I have been thinking a lot about you these days, and I want you to know my thoughts. It seems to me that in my pain, confusion and my struggle to define myself as someone separate from you, I rejected you entirely, along with everything you stood for. Lately I’ve been seeing that in my rebellion, I have set aside a part of myself that has not been allowed to develop and that can make me a more whole person inside. I have come to regret that rebellious side of my personality and I am setting out to make changes.

You tried to teach me, by your example, how to be a disciplined, reliable provider for oneself and for a family. You showed me how to live safely in the world, with a sense of security and structure. You modeled success in ways that I did my best not to emulate. And I am feeling very sorry about that. It was as if I turned away from your most powerful way of showing me that you loved me: the way you lived your life.

Dad, I can sense that my work in the world, my relationships with women and my sense of self-esteem are all affected by this stance. I am working diligently in my life to develop within myself the qualities you tried to pass one to me. Ouch! It’s hard for a sufferer of Peter Pan Syndrome to grow into an adult. But my happiness does depend on it.

Dad, you are a part of me, and it’s time I stopped resisting that and started accepting and working with the gifts you have given me. You have passed on to me a legacy of character traits that are my missing link in my development as a person.

I love you, Dad. I don’t want to wait until you are on your deathbed, or until you are gone, to feel and to express that. You have given me so much by the way you work, play and live. I want you to know, as late as it may be, that I am beginning to receive and to learn from you and your life. Growing up is a scary thing, but I’m getting there!

Your Son,

Sending the letter felt like a huge, but necessary risk. How would he respond to such a bearing of my soul? I waited for his reply, nervously opening up the mail each day. Each time the phone rang, I imagined it was him. What would he say to me? What would I say to him? Would my letter make a difference, or would I end up regretting that I ever reached out? Ten days after I sent my letter, I got his response. I opened it up and started crying after the first sentence, right there in the Postal Annex.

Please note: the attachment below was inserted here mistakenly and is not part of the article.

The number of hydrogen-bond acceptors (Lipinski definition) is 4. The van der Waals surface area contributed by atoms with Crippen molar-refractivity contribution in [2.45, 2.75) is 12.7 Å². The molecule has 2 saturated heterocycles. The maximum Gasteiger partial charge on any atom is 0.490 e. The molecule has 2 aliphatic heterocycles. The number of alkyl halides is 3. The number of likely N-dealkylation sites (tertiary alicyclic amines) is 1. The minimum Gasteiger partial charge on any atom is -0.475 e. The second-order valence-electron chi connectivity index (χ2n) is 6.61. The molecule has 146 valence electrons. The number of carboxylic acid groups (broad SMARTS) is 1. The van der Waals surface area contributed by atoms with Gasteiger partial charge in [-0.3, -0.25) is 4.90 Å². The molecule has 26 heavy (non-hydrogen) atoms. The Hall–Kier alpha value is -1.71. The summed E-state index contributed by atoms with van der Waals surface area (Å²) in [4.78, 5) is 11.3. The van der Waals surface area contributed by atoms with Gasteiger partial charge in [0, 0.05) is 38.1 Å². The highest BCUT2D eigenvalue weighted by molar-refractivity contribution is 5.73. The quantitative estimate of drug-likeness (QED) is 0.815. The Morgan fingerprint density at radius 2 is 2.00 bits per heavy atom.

Dear Scott,

Your letter has touched me deeper than I can ever convey to you in words. I cried like a baby during and after reading it! You have come a long way, farther than you realize!

Scott, don’t berate yourself for rejecting me and my values and my world. It was I who rejected you when you didn’t conform to what I wanted for you. Rejection is something you learned from me! I blame myself; don’t forget, I was supposedly the adult and you were the child! I should have handled things wiser and more maturely.

Scott, listen to me very carefully. Let’s not dwell on the past, except if it can help us understand the present and prevent us from making the same mistakes over again. As I said before, you have come a long way and I have reacted to your changes very positively! You say growing up is scary and difficult. Please remember, I am still trying to grow up! Let’s help each other.

Scott, I love you very much. I always have! I hope any scars are temporary and reversible.


I read the letter again and again. Who was this wise, tender, approachable man? Was this my father? I felt waves of gratitude and celebration as I pondered his letter. Nervously, I called him up. “Dad, I got your letter.” “And I, yours, Scott.” We both fumbled for words, but couldn’t find any. Finally, my father said, “Scott, I’m all choked up right now. I can’t seem to talk.” “I feel the same, Dad.” Another clumsy, but heart -filled silence. We both managed to say “I love you”, and then had to get off the phone. The feelings were too rich for words, but a new beginning was acknowledged.

I visited my family soon after that. My time with my father was sweet and meaningful. I found myself genuinely interested in him, his past, his dreams, his regrets. I asked him questions as if I we were just starting out. We had some significant catching up to do.

We spoke often on the phone those days. It was not easy to talk to him. I questioned at times how much to reveal, and what to talk about. Sometimes it flowed, and sometimes it was awkward. We were profoundly different in our beliefs, our lifestyles and our frames of reference.

But we were two men, one young, one old, relating to each other in the present, not burdened by the past, expressing our caring and support. For my father and I, both expertly trained in the self-defense of hiding our hearts to cover up our hurt, our relationship makeover was somewhat of a miracle.

We found out together that love is stronger than steel, and that the pain of the past can be put behind us.

For men in this culture to be more interested in being close than in being right is indeed something to treasure!

“The holiest place on earth is where an ancient hatred has become a present love.” –A Course in Miracles

This is an excerpt from my book, Teach Me How to Love. It can be ordered on Amazon as a paperback or an ebook